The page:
A homeless ex-nursing student has taken to TikTok to voice serious allegations against Binghamton University and United Health Services (UHS) Hospitals.

Oliver Horne first joined Decker College of Nursing and Public Health’s Baccalaureate accelerated track (BAT) program in 2020, learning remotely before extending his stay an additional year. According to Horne, his tuition was supported through his work at UHS as a nursing assistant, with him working around 64 to 80 hours a week during the height of the COVID-19 pandemic.

While at UHS, Horne said he met what he presumed to be two alumni mentors through a nursing groupchat.

“I was introduced to them through the faculty-monitored Facebook group for Nursing Students,” Horne said. “Like it was full of nursing instructors, faculty, professors and all of the above. So I was thinking that it was legit because those two students had reached out to me saying they were mentors, representatives of the school, of the hospital because they were both hired for registered nurses.”

Once under their mentorship, however, Horne claims he was used as a front by one of his mentors, who was attempting to cheat on their partner. Horne thought the issue had been taken care of after confronting the mentor regarding their behavior, but said the mentor soon subjected Horne to a “tirade.”

“He went on this tirade about his father being my complexion, his father having green eyes and that he hated the fact that he didn’t get those green eyes,” Horne said. “And [he said] that he didn’t care about the trauma that was happening to me or in my life and that he was going to get me pushed out of the school and the hospital because he wanted to be the only gay black one.”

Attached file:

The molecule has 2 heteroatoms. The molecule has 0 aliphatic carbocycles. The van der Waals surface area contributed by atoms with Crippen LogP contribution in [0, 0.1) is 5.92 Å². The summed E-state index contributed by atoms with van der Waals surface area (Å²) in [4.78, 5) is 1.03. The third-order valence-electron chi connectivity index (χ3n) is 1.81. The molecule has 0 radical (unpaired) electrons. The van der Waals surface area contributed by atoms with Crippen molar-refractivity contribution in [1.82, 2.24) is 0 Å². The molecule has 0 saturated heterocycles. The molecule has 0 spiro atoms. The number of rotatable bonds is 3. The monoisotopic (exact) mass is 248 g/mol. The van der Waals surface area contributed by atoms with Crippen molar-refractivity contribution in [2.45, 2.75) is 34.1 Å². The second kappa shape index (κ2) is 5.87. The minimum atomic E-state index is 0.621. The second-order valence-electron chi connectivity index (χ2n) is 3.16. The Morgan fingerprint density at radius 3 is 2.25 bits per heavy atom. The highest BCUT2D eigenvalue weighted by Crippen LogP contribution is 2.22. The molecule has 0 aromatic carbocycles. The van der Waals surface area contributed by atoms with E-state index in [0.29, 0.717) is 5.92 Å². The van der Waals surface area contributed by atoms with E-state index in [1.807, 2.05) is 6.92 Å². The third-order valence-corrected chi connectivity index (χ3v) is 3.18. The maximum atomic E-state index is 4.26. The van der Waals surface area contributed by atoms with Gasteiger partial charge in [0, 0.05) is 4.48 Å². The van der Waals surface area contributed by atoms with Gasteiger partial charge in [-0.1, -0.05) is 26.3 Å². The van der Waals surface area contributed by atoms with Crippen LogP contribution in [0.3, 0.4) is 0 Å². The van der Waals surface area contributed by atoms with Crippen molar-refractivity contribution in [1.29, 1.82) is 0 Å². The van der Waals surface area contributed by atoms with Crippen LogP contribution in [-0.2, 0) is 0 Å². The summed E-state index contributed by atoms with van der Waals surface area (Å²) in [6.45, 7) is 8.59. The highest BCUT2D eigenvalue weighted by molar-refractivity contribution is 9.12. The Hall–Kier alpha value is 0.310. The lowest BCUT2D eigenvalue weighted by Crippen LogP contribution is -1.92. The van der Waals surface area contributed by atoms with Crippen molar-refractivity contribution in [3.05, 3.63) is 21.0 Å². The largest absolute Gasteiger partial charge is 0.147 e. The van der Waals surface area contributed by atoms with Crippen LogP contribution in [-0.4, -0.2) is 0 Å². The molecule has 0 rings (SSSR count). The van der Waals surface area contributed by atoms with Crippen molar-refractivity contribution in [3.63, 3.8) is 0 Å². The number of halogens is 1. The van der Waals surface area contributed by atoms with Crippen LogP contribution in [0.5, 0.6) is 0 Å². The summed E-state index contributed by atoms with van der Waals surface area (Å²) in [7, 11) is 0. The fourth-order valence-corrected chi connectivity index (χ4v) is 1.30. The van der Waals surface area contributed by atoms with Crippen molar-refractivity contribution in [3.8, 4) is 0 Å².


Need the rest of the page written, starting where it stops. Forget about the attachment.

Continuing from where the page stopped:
Horne also claimed to face other harassment at UHS, including sexual harassment, having his pay threatened and fellow staff members hanging up signs that criticized his job performance. Horne was eventually put into a constructive dismissal by UHS. Christina Boyd, vice president of community relations for UHS, said UHS was aware of Horne’s allegations of harassment, but had no further comment.

Horne continued to progress in the BAT program, reaching the clinical requirement with a goal to graduate in April 2022. However, Horne said that his plans changed when he was assigned to UHS. According to Horne, he reported his experience at UHS to his instructors and undergraduate nursing director.

“So when [the University] scheduled me for clinical at UHS, I went to my instructors and the undergraduate nursing director,” Horne said. “And I said, ‘Hey, I’ve had some really bad, really traumatic experiences here with your graduates, one of your graduates who is going to be a student this fall in the nurse practitioner program, and I want to make sure that I’m being safe, and that my classmates are going to be safe and that none of this is going to affect my education because this nursing program is all that I have.’”

After meeting with Leora Kenney, a nursing instructor, on June 28, 2021, Horne felt encouraged to speak out. After speaking out, however, Horne said he was soon “blacklisted and banned” from the nursing program. He claimed that his course schedule had changed from the BAT program’s requirements, and that he was made to take an exam he had already passed without his disability accommodations.

“That all ties in because I had then received a call from an instructor telling me that I was being targeted by the nursing director and the professor of the course,” Duane said. “That they were doing shady things behind the scenes because I had reported what happened to me at [UHS] Hospitals, because the dean had also told me that me coming forward could potentially cause them to lose clinical placements for everyone else.”